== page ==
Prime minister Boris Johnson has defended the government’s decision not to step in and save Thomas Cook from liquidation, despite a request from the embattled operator for £150 million.
Cook collapsed on Monday morning (23 September) leaving more than 150,000 passengers requiring repatriation and some 9,000 UK-based staff out of work.
As per the failure of Monarch Airlines in October 2017, the CAA is coordinating a repatriation effort, which it said would bring home stranded passengers “regardless of their Atol cover”.
The Department for Transport (DfT) said the operation would be modelled on the “successful repatriation of passengers after the collapse of Monarch Airways [sic]”, which came in at a final cost to the taxpayer of about £50 million.
Ministers believe the Cook repatriation operation will be “about twice the size”.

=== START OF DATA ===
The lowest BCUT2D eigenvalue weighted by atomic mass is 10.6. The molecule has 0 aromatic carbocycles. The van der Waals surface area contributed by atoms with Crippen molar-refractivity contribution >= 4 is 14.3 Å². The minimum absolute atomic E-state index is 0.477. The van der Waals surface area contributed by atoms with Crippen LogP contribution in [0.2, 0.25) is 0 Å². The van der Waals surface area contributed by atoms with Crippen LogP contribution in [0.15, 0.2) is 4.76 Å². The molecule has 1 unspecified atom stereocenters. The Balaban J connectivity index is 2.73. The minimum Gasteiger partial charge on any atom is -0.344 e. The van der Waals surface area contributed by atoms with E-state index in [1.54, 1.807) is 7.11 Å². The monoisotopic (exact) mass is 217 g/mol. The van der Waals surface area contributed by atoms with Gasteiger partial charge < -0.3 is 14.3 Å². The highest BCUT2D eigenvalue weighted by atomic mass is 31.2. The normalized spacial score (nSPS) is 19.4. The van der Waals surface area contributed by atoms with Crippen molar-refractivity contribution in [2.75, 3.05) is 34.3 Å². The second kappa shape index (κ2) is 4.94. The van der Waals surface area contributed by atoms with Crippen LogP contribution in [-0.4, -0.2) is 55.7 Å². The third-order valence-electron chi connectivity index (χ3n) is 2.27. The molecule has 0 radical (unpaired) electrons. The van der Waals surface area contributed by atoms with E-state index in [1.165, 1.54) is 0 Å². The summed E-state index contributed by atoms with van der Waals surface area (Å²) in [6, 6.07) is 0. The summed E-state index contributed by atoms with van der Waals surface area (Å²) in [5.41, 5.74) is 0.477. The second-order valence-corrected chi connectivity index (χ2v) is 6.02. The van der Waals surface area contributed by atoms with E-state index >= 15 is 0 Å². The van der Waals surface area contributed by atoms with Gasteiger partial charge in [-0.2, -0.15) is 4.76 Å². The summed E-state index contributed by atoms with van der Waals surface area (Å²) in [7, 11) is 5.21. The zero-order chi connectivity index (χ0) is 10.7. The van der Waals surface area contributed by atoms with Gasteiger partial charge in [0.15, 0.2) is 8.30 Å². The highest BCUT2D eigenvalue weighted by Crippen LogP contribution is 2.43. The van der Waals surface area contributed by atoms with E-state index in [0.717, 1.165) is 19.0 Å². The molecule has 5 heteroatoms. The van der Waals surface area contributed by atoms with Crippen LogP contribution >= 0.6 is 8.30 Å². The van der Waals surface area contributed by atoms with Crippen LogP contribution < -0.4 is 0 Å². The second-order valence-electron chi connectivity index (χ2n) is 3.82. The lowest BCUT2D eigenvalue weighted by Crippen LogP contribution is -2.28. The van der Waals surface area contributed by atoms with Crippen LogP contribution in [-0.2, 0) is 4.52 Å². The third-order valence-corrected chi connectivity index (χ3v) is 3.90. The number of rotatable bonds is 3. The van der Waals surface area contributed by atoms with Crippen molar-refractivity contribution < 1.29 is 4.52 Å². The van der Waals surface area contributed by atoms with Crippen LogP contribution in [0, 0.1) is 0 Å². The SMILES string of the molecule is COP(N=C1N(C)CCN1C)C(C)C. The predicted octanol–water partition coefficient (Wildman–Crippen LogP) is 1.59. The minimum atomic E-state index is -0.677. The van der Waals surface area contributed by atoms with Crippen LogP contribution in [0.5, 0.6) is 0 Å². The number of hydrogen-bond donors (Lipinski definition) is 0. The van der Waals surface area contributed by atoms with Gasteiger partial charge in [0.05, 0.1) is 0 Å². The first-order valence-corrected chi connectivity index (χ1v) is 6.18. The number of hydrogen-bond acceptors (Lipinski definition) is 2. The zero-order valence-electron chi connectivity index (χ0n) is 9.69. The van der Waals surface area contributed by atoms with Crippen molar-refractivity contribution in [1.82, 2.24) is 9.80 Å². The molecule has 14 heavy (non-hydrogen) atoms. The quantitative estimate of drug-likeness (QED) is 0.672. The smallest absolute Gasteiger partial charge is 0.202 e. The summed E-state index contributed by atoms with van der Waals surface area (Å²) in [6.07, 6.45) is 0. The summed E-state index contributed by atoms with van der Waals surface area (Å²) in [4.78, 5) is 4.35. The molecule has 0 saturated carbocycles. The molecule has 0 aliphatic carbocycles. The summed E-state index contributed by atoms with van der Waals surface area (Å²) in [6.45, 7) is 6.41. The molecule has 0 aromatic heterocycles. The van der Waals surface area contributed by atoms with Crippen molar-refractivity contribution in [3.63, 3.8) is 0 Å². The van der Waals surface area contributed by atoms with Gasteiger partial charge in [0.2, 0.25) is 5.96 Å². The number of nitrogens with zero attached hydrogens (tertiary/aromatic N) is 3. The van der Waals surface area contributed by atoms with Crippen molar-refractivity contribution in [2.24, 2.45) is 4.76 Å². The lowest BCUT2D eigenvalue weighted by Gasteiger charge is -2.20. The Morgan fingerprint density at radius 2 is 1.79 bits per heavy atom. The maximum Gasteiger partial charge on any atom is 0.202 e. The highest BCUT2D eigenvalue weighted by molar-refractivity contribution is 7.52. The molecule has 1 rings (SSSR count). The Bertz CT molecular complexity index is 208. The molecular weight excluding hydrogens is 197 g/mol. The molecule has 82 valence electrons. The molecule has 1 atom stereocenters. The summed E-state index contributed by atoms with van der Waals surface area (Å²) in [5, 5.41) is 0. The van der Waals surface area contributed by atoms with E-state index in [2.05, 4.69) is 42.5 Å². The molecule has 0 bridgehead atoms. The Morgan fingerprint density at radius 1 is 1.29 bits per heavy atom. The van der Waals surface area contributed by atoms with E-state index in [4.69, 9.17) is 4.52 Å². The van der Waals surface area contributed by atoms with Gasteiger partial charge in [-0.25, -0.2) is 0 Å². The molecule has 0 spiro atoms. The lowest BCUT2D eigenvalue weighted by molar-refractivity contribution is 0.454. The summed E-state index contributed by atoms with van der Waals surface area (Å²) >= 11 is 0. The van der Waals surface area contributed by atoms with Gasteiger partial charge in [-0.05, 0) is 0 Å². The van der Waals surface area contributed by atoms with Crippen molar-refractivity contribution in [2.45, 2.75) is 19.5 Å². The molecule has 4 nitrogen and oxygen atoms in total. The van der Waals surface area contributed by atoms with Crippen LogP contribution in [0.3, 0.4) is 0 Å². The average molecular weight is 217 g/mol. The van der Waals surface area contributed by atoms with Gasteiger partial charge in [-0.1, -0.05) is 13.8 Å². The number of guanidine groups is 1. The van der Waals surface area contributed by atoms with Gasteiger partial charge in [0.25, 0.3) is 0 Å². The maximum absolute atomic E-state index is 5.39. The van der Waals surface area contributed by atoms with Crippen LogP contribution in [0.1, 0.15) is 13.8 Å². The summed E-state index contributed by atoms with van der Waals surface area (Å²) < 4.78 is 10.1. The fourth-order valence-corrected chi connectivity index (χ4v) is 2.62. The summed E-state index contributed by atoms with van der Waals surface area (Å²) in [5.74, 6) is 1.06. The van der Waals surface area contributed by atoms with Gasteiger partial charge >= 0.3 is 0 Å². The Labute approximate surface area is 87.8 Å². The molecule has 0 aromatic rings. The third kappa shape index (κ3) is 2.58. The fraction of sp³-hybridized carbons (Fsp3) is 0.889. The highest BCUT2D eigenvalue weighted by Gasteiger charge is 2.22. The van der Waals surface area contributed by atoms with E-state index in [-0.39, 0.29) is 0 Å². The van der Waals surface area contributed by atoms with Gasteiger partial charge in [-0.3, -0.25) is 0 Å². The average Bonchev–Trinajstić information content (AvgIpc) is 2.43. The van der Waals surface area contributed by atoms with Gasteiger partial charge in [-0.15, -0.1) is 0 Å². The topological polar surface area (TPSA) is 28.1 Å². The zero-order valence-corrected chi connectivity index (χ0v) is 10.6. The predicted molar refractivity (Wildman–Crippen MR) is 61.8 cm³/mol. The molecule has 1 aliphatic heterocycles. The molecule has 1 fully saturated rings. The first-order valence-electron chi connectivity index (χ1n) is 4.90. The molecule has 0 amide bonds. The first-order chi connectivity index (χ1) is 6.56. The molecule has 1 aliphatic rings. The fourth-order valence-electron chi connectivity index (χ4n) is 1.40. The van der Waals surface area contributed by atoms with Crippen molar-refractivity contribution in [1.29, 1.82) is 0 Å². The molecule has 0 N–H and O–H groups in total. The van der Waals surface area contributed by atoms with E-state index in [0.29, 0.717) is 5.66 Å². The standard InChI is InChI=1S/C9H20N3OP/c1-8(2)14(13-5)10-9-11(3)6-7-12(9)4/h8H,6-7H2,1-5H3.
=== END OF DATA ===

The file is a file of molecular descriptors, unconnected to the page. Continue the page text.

At the weekend, Cook held eleventh-hour talks with key lenders and government officials to secure a further £200 million funding to unlock the £900 million rescue deal agreed earlier this year with its largest shareholder Fosun, as well as its banking partners, stakeholders and noteholders.
Johnson, speaking to reporters in New York, said while it was a “very difficult situation”, any form of bailout would create “a moral hazard” when it came to any future commercial difficulties faced by similar companies.
The PM confirmed a request was made for “subvention” of around £150 million. “Clearly, that is a lot of taxpayers’ money,” said Johnson, who also hinted at exploring how bankruptcy protections could be reformed.
“We need to look at ways tour operators – one way or another – can protect themselves from such bankruptcies in the future,” said Johnson. “Clearly the systems we have in place [must] make sure companies such as Monarch or Thomas Cook don’t in the end come to the taxpayer for help.”
Johnson said the state, “one way or another”, would likely have to step in in future, adding one solution might be to incentivise company directors to “sort such matters out”.
The DfT said: “Thomas Cook’s financial problems are substantial, long-standing and well-documented; government financial assistance would not have resolved them.”